I have never been a Cam Newton fan. I disliked him when he was at Auburn and as far as him being in the NFL, well I forgot about him for the most part until this year. As Newton and his 18-1 Carolina Panthers continued to make their run toward the Super Bowl though, I started to notice my dislike for him disappearing.
It was his attitude that at one point made me say I was not a Newton fan, but as Super Bowl week started to gear up, I found that same attitude pulling me in. I realized that it was his attitude that helped carry his team of no names through a one-loss season. It was his attitude that got his team rallying behind him. It was his attitude that made the Panthers look like they had the most fun out of any team in the league. My respect for the team from Carolina that dealt with doubters all season, myself included, hit an all-time high.
Then came the press conferences and the slew of racially charged questions that I thought the quarterback handled well. According to the media, Newton apparently was the first black quarterback to ever grace the Super Bowl stage, even though there were five prior to him.
But the string of events that turned my dislike into respect was what took place postgame, post-Carolina loss and post-postgame press conferences.
Since football came to a close Sunday night, the media is looking for ways to keep America’s favorite sport in the headlines. And the two biggest headlines this week were: “Why Newton didn’t jump on that final fumble” and “How Newton is the world’s worst loser.”
In regards to the fumble, I don’t know why he didn’t just jump on it. I’d like to think that would be my first reaction if I was a quarterback at the playing stage, but I’ll never know.
What’s really had me going all week though is people’s reaction to his postgame press conference. He left early and gave insufficient answers. He has been called a sore loser, the world’s worst loser, disrespectful, the Donald Trump of the NFL and, well, the list goes on.
On Tuesday, Newton found himself in front of the cameras once again where he said, “Who likes to lose? You show me a good loser, and I’m going to show you a loser.”
He was upset. He just suffered the biggest loss of his career. How would you react? Knowing me, I’d be pretty pissed.
Newton wasn’t fitting the quarterback mold after Sunday’s game. He wasn’t fitting the mold that Denver’s Peyton Manning so uprightly holds. At least so they say.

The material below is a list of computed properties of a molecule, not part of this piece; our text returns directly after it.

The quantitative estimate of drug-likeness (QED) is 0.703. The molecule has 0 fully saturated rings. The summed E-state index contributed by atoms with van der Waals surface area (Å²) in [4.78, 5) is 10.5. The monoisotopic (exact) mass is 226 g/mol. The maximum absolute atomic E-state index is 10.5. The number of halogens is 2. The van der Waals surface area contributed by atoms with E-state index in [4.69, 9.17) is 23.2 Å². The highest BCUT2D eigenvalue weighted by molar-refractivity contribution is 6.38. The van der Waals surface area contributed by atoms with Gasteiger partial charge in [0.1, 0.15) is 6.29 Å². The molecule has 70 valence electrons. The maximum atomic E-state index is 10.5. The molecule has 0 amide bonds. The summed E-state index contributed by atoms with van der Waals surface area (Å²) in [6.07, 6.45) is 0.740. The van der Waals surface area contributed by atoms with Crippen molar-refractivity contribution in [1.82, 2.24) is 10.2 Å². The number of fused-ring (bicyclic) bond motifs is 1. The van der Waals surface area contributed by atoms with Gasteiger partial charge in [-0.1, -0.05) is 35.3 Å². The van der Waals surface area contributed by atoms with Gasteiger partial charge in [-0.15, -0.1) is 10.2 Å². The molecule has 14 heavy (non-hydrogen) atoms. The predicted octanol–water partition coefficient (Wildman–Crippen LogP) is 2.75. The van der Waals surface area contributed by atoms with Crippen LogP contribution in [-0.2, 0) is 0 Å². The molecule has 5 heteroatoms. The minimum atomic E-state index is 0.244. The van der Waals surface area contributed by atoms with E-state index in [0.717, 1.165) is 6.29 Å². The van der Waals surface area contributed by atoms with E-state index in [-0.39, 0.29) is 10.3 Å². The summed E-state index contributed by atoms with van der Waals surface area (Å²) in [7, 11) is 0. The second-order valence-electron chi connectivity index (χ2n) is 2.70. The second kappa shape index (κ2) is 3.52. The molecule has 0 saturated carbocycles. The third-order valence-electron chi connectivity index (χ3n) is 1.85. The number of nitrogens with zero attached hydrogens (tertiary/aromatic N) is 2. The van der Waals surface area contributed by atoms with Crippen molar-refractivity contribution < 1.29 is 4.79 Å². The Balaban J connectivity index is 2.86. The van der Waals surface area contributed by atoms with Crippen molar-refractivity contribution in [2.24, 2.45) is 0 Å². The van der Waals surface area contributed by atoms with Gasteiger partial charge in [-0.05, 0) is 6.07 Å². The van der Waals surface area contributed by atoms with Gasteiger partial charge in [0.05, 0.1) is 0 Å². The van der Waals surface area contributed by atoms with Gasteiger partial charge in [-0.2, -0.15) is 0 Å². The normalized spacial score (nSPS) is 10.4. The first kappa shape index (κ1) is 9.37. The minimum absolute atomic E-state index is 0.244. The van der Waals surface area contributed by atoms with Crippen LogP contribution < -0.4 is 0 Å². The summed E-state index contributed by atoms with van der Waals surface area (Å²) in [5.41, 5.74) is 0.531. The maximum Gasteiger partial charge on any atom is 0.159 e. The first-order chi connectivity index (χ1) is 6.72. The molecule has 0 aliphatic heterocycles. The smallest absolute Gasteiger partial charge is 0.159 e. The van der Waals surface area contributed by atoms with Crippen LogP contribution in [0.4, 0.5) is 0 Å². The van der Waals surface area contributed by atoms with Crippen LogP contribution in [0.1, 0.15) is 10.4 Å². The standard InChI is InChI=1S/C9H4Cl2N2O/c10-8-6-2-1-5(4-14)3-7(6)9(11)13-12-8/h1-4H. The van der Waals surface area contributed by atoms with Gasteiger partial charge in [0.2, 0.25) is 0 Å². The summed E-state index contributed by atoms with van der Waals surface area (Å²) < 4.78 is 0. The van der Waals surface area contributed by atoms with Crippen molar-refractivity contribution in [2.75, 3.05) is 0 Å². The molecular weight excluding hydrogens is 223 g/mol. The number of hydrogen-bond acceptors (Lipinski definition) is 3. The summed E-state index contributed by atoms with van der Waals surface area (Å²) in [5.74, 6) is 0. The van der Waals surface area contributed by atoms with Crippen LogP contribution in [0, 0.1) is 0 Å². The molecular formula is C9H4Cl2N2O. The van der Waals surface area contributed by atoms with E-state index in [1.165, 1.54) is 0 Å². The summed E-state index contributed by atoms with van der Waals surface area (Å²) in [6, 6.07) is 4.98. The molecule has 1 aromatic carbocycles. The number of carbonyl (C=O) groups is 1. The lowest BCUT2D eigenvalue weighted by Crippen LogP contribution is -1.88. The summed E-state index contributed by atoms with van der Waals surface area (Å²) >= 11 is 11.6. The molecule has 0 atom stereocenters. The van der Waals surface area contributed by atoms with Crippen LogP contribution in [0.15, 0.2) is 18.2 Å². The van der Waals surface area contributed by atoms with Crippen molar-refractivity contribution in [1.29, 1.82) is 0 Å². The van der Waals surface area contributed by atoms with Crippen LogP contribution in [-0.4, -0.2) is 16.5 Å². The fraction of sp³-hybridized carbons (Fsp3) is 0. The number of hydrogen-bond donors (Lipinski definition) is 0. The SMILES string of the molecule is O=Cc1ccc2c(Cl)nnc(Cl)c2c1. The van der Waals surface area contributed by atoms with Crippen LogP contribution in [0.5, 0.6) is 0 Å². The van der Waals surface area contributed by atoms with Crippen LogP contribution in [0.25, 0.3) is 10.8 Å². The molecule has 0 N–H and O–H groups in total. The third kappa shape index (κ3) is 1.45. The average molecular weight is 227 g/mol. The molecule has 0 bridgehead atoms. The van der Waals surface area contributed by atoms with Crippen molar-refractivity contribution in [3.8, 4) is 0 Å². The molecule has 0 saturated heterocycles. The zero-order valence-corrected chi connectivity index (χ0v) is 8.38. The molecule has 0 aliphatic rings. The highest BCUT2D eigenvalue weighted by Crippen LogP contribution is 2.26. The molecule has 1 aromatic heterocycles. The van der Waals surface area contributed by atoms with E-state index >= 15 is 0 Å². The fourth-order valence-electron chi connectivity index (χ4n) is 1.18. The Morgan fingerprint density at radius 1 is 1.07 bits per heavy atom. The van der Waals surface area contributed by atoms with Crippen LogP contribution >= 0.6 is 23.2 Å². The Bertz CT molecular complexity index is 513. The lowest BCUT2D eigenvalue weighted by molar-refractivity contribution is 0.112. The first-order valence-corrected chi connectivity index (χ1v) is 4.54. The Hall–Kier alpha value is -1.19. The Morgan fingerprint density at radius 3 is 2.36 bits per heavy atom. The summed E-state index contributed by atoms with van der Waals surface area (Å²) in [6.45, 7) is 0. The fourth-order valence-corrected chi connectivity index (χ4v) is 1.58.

Newton is being called disrespectful and bitter for leaving a press conference early, but in 2010 Manning was called competitive when he ran off the field before time expired in the Colts’ 31-17 Super Bowl loss to the Saints.
Manning didn’t wait for time to expire and he didn’t shake the hands of his opponents, but according to the reporters he reacted exactly how any competitive athlete should act. He had been working all season to get there only to fall short. So what’s the difference? Why isn’t Newton getting the same understanding?
In my eyes what Manning did in 2010 was the most unsportsmanlike thing to do, and I can thank my mom for that lesson. When I was 7 years old and extremely competitive, my soccer team lost by one goal. I was beyond pissed and refused to shake the other players’ hands. My mom saw me and before the lecture, was dragging me across the field. She made me not only shake the hand of every girl but say sorry for being a sore loser. Let’s just say I learned my lesson. Clearly Archie Manning never taught Peyton Manning that one.
Find any picture of postgame celebrations and you will see Newton shaking Peyton Manning’s hand with a huge congratulatory smile on his face. If I hadn’t watched the game, I wouldn’t have been able to tell who won.
Newton gave praise where it was due on the field and then he headed to the locker room. Instead of his normal flashy outfits for pressers, he slipped on a gray hoodie and kept the hood on. What did the media want? Him flying in with his huge megawatt smile spread across his face?
Newton is only human, yet we hold him along with all professional athletes to a higher standard, they’re heroes right? Just remember that the next time you have a problem with Newton’s Superman celebration reference or Superman T-shirt.